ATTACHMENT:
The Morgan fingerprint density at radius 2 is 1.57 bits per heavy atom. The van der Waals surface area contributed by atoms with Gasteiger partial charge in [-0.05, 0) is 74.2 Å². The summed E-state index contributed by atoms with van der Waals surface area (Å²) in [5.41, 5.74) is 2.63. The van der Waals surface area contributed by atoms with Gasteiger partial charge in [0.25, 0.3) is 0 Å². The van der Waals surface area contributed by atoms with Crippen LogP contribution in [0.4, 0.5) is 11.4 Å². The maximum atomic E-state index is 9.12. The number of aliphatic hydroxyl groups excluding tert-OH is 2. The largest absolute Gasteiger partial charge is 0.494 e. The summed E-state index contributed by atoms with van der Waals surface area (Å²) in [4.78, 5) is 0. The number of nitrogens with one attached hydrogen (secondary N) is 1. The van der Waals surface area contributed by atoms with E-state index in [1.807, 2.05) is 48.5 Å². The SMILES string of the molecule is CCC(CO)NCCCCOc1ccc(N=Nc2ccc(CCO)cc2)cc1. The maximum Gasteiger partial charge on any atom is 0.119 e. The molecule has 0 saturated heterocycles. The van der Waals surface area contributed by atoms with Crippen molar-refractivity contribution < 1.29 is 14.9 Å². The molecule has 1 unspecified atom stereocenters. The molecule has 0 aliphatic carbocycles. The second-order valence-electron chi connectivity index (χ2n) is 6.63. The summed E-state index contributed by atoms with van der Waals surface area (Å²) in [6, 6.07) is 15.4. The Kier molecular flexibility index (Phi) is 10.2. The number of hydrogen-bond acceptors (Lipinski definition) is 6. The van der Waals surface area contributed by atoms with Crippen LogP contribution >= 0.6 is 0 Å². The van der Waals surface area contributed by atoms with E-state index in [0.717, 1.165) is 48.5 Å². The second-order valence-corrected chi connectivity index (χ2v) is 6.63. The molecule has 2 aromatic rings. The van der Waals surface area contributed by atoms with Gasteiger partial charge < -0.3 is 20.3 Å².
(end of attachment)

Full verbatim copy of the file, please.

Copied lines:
The Morgan fingerprint density at radius 2 is 1.57 bits per heavy atom. The van der Waals surface area contributed by atoms with Gasteiger partial charge in [-0.05, 0) is 74.2 Å². The summed E-state index contributed by atoms with van der Waals surface area (Å²) in [5.41, 5.74) is 2.63. The van der Waals surface area contributed by atoms with Gasteiger partial charge in [0.25, 0.3) is 0 Å². The van der Waals surface area contributed by atoms with Crippen LogP contribution in [0.4, 0.5) is 11.4 Å². The maximum atomic E-state index is 9.12. The number of aliphatic hydroxyl groups excluding tert-OH is 2. The largest absolute Gasteiger partial charge is 0.494 e. The summed E-state index contributed by atoms with van der Waals surface area (Å²) in [4.78, 5) is 0. The number of nitrogens with one attached hydrogen (secondary N) is 1. The van der Waals surface area contributed by atoms with E-state index in [1.807, 2.05) is 48.5 Å². The SMILES string of the molecule is CCC(CO)NCCCCOc1ccc(N=Nc2ccc(CCO)cc2)cc1. The maximum Gasteiger partial charge on any atom is 0.119 e. The molecule has 0 saturated heterocycles. The van der Waals surface area contributed by atoms with Crippen molar-refractivity contribution < 1.29 is 14.9 Å². The molecule has 1 unspecified atom stereocenters. The molecule has 0 aliphatic carbocycles. The second-order valence-electron chi connectivity index (χ2n) is 6.63. The summed E-state index contributed by atoms with van der Waals surface area (Å²) in [6, 6.07) is 15.4. The Kier molecular flexibility index (Phi) is 10.2. The number of hydrogen-bond acceptors (Lipinski definition) is 6. The van der Waals surface area contributed by atoms with Crippen LogP contribution >= 0.6 is 0 Å². The van der Waals surface area contributed by atoms with E-state index in [0.717, 1.165) is 48.5 Å². The second-order valence-corrected chi connectivity index (χ2v) is 6.63. The molecule has 2 aromatic rings. The van der Waals surface area contributed by atoms with Gasteiger partial charge < -0.3 is 20.3 Å².